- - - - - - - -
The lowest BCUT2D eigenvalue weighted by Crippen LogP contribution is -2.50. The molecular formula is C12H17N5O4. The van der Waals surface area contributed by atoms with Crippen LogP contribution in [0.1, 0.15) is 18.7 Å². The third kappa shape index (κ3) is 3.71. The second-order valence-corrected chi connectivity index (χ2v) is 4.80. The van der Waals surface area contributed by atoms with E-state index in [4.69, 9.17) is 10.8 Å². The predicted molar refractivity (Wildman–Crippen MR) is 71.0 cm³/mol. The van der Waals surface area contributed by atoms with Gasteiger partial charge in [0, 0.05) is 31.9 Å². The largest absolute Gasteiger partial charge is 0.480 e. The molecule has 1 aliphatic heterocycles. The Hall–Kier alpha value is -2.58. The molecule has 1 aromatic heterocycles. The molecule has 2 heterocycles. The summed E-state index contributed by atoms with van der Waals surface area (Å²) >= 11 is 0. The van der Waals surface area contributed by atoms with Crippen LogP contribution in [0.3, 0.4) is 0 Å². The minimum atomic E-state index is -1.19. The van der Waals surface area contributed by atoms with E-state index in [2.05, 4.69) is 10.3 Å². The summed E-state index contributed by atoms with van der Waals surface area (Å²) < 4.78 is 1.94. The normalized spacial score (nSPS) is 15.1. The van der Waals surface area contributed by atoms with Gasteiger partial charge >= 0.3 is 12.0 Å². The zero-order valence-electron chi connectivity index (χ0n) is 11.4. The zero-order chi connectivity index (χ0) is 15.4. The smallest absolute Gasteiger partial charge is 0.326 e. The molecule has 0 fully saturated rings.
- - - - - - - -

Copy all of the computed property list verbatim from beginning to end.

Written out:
The lowest BCUT2D eigenvalue weighted by Crippen LogP contribution is -2.50. The molecular formula is C12H17N5O4. The van der Waals surface area contributed by atoms with Crippen LogP contribution in [0.1, 0.15) is 18.7 Å². The third kappa shape index (κ3) is 3.71. The second-order valence-corrected chi connectivity index (χ2v) is 4.80. The van der Waals surface area contributed by atoms with E-state index in [4.69, 9.17) is 10.8 Å². The predicted molar refractivity (Wildman–Crippen MR) is 71.0 cm³/mol. The van der Waals surface area contributed by atoms with Gasteiger partial charge in [0, 0.05) is 31.9 Å². The largest absolute Gasteiger partial charge is 0.480 e. The molecule has 1 aliphatic heterocycles. The Hall–Kier alpha value is -2.58. The molecule has 1 aromatic heterocycles. The molecule has 2 heterocycles. The summed E-state index contributed by atoms with van der Waals surface area (Å²) >= 11 is 0. The van der Waals surface area contributed by atoms with Crippen LogP contribution in [0.3, 0.4) is 0 Å². The minimum atomic E-state index is -1.19. The van der Waals surface area contributed by atoms with E-state index in [2.05, 4.69) is 10.3 Å². The summed E-state index contributed by atoms with van der Waals surface area (Å²) < 4.78 is 1.94. The normalized spacial score (nSPS) is 15.1. The van der Waals surface area contributed by atoms with Gasteiger partial charge >= 0.3 is 12.0 Å². The zero-order valence-electron chi connectivity index (χ0n) is 11.4. The zero-order chi connectivity index (χ0) is 15.4. The smallest absolute Gasteiger partial charge is 0.326 e. The molecule has 0 fully saturated rings.